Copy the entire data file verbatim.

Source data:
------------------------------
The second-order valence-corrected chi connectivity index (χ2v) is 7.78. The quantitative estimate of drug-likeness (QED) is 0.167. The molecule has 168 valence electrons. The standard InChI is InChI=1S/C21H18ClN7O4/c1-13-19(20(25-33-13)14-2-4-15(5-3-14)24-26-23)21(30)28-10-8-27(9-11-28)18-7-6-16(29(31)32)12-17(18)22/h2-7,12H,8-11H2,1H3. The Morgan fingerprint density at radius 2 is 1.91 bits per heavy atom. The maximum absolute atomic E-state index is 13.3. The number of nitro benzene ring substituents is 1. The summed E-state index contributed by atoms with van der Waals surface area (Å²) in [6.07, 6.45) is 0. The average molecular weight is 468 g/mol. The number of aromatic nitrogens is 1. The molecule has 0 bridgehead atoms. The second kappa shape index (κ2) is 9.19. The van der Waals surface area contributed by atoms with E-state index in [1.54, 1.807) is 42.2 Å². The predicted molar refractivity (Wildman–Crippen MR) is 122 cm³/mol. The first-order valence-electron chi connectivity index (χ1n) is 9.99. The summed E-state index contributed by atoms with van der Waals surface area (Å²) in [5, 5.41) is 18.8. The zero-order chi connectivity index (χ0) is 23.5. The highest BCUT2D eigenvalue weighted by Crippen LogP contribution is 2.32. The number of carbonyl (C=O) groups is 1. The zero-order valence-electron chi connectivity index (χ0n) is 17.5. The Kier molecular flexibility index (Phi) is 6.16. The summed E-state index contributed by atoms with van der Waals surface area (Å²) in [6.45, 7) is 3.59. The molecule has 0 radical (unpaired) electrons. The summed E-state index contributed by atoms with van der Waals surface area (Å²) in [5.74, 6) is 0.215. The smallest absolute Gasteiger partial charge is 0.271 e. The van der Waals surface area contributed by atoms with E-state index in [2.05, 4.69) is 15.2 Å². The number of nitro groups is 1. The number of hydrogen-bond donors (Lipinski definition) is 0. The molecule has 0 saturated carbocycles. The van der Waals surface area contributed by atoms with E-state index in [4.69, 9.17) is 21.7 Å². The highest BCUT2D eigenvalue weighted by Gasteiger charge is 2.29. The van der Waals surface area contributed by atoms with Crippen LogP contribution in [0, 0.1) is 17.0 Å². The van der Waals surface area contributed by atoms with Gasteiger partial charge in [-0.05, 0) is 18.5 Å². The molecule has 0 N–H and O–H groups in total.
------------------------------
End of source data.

The second-order valence-corrected chi connectivity index (χ2v) is 7.78. The quantitative estimate of drug-likeness (QED) is 0.167. The molecule has 168 valence electrons. The standard InChI is InChI=1S/C21H18ClN7O4/c1-13-19(20(25-33-13)14-2-4-15(5-3-14)24-26-23)21(30)28-10-8-27(9-11-28)18-7-6-16(29(31)32)12-17(18)22/h2-7,12H,8-11H2,1H3. The Morgan fingerprint density at radius 2 is 1.91 bits per heavy atom. The maximum absolute atomic E-state index is 13.3. The number of nitro benzene ring substituents is 1. The summed E-state index contributed by atoms with van der Waals surface area (Å²) in [6.07, 6.45) is 0. The average molecular weight is 468 g/mol. The number of aromatic nitrogens is 1. The molecule has 0 bridgehead atoms. The second kappa shape index (κ2) is 9.19. The van der Waals surface area contributed by atoms with E-state index in [1.54, 1.807) is 42.2 Å². The predicted molar refractivity (Wildman–Crippen MR) is 122 cm³/mol. The first-order valence-electron chi connectivity index (χ1n) is 9.99. The summed E-state index contributed by atoms with van der Waals surface area (Å²) in [5, 5.41) is 18.8. The zero-order chi connectivity index (χ0) is 23.5. The highest BCUT2D eigenvalue weighted by Crippen LogP contribution is 2.32. The number of carbonyl (C=O) groups is 1. The zero-order valence-electron chi connectivity index (χ0n) is 17.5. The Kier molecular flexibility index (Phi) is 6.16. The summed E-state index contributed by atoms with van der Waals surface area (Å²) in [6.45, 7) is 3.59. The molecule has 0 radical (unpaired) electrons. The summed E-state index contributed by atoms with van der Waals surface area (Å²) in [5.74, 6) is 0.215. The smallest absolute Gasteiger partial charge is 0.271 e. The van der Waals surface area contributed by atoms with E-state index in [2.05, 4.69) is 15.2 Å². The number of nitro groups is 1. The number of hydrogen-bond donors (Lipinski definition) is 0. The molecule has 0 saturated carbocycles. The van der Waals surface area contributed by atoms with E-state index in [4.69, 9.17) is 21.7 Å². The highest BCUT2D eigenvalue weighted by Gasteiger charge is 2.29. The van der Waals surface area contributed by atoms with Crippen LogP contribution in [0, 0.1) is 17.0 Å². The van der Waals surface area contributed by atoms with Gasteiger partial charge in [-0.05, 0) is 18.5 Å². The molecule has 0 N–H and O–H groups in total.